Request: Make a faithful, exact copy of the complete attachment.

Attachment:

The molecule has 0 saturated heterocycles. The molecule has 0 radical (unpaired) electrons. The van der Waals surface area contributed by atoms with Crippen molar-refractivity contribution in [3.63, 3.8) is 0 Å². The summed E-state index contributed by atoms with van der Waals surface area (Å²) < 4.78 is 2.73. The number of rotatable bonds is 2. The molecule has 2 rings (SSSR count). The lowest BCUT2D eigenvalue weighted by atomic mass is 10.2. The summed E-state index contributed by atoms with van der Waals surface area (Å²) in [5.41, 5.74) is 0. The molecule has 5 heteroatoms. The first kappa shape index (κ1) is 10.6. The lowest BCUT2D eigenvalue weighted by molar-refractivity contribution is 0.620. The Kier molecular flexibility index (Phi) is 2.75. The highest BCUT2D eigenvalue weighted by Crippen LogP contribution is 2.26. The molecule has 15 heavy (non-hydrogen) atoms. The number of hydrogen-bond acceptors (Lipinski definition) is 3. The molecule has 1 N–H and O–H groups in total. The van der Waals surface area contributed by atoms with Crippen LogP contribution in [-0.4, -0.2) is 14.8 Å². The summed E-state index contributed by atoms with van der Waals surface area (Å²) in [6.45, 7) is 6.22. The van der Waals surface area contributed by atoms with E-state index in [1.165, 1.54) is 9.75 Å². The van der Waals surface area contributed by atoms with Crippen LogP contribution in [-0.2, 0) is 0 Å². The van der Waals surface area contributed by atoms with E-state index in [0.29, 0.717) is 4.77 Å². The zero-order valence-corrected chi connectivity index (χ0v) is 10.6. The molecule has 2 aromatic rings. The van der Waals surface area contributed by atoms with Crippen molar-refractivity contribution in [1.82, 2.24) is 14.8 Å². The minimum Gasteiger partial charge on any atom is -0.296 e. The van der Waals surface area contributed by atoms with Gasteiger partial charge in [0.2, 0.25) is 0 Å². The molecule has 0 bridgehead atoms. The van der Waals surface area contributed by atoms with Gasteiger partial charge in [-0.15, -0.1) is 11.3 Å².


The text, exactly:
The molecule has 0 saturated heterocycles. The molecule has 0 radical (unpaired) electrons. The van der Waals surface area contributed by atoms with Crippen molar-refractivity contribution in [3.63, 3.8) is 0 Å². The summed E-state index contributed by atoms with van der Waals surface area (Å²) < 4.78 is 2.73. The number of rotatable bonds is 2. The molecule has 2 rings (SSSR count). The lowest BCUT2D eigenvalue weighted by atomic mass is 10.2. The summed E-state index contributed by atoms with van der Waals surface area (Å²) in [5.41, 5.74) is 0. The molecule has 5 heteroatoms. The first kappa shape index (κ1) is 10.6. The lowest BCUT2D eigenvalue weighted by molar-refractivity contribution is 0.620. The Kier molecular flexibility index (Phi) is 2.75. The highest BCUT2D eigenvalue weighted by Crippen LogP contribution is 2.26. The molecule has 15 heavy (non-hydrogen) atoms. The number of hydrogen-bond acceptors (Lipinski definition) is 3. The molecule has 1 N–H and O–H groups in total. The van der Waals surface area contributed by atoms with Crippen LogP contribution in [-0.4, -0.2) is 14.8 Å². The summed E-state index contributed by atoms with van der Waals surface area (Å²) in [6.45, 7) is 6.22. The van der Waals surface area contributed by atoms with E-state index in [1.165, 1.54) is 9.75 Å². The van der Waals surface area contributed by atoms with Crippen LogP contribution in [-0.2, 0) is 0 Å². The van der Waals surface area contributed by atoms with E-state index in [0.29, 0.717) is 4.77 Å². The zero-order valence-corrected chi connectivity index (χ0v) is 10.6. The molecule has 2 aromatic rings. The van der Waals surface area contributed by atoms with Crippen molar-refractivity contribution in [1.82, 2.24) is 14.8 Å². The minimum Gasteiger partial charge on any atom is -0.296 e. The van der Waals surface area contributed by atoms with Gasteiger partial charge in [0.2, 0.25) is 0 Å². The molecule has 0 bridgehead atoms. The van der Waals surface area contributed by atoms with Gasteiger partial charge in [-0.15, -0.1) is 11.3 Å².